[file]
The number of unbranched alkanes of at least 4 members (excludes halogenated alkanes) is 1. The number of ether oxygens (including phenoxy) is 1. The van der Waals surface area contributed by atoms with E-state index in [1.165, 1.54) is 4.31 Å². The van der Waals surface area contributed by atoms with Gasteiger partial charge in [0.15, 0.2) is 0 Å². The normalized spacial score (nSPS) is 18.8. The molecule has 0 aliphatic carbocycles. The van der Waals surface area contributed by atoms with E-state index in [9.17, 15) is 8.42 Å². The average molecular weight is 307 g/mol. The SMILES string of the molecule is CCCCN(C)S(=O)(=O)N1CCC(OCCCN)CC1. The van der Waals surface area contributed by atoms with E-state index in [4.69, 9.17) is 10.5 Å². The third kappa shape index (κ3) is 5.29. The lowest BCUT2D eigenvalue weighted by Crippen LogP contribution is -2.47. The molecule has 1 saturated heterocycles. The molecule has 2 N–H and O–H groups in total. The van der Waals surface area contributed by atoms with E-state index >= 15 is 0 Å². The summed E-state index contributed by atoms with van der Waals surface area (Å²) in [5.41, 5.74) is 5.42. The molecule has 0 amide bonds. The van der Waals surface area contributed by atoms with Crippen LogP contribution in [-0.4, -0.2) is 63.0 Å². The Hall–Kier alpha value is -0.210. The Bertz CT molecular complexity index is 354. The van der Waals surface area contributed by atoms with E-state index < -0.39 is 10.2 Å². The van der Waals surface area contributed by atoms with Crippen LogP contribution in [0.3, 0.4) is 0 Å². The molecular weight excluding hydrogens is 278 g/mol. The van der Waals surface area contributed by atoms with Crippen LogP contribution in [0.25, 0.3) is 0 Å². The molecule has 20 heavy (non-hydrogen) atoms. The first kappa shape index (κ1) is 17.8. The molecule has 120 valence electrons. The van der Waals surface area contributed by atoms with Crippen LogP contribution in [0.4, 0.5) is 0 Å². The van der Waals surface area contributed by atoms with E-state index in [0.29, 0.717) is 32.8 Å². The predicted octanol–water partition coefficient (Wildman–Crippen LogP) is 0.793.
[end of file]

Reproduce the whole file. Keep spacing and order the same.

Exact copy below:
The number of unbranched alkanes of at least 4 members (excludes halogenated alkanes) is 1. The number of ether oxygens (including phenoxy) is 1. The van der Waals surface area contributed by atoms with E-state index in [1.165, 1.54) is 4.31 Å². The van der Waals surface area contributed by atoms with Gasteiger partial charge in [0.15, 0.2) is 0 Å². The normalized spacial score (nSPS) is 18.8. The molecule has 0 aliphatic carbocycles. The van der Waals surface area contributed by atoms with E-state index in [9.17, 15) is 8.42 Å². The average molecular weight is 307 g/mol. The SMILES string of the molecule is CCCCN(C)S(=O)(=O)N1CCC(OCCCN)CC1. The van der Waals surface area contributed by atoms with E-state index in [4.69, 9.17) is 10.5 Å². The third kappa shape index (κ3) is 5.29. The lowest BCUT2D eigenvalue weighted by Crippen LogP contribution is -2.47. The molecule has 1 saturated heterocycles. The molecule has 2 N–H and O–H groups in total. The van der Waals surface area contributed by atoms with E-state index >= 15 is 0 Å². The summed E-state index contributed by atoms with van der Waals surface area (Å²) in [5.41, 5.74) is 5.42. The molecule has 0 amide bonds. The van der Waals surface area contributed by atoms with Crippen LogP contribution in [-0.4, -0.2) is 63.0 Å². The Hall–Kier alpha value is -0.210. The Bertz CT molecular complexity index is 354. The van der Waals surface area contributed by atoms with E-state index < -0.39 is 10.2 Å². The van der Waals surface area contributed by atoms with Crippen LogP contribution in [0.3, 0.4) is 0 Å². The molecular weight excluding hydrogens is 278 g/mol. The van der Waals surface area contributed by atoms with Crippen LogP contribution in [0.25, 0.3) is 0 Å². The molecule has 20 heavy (non-hydrogen) atoms. The first kappa shape index (κ1) is 17.8. The molecule has 120 valence electrons. The van der Waals surface area contributed by atoms with Crippen LogP contribution in [0.4, 0.5) is 0 Å². The van der Waals surface area contributed by atoms with E-state index in [0.29, 0.717) is 32.8 Å². The predicted octanol–water partition coefficient (Wildman–Crippen LogP) is 0.793.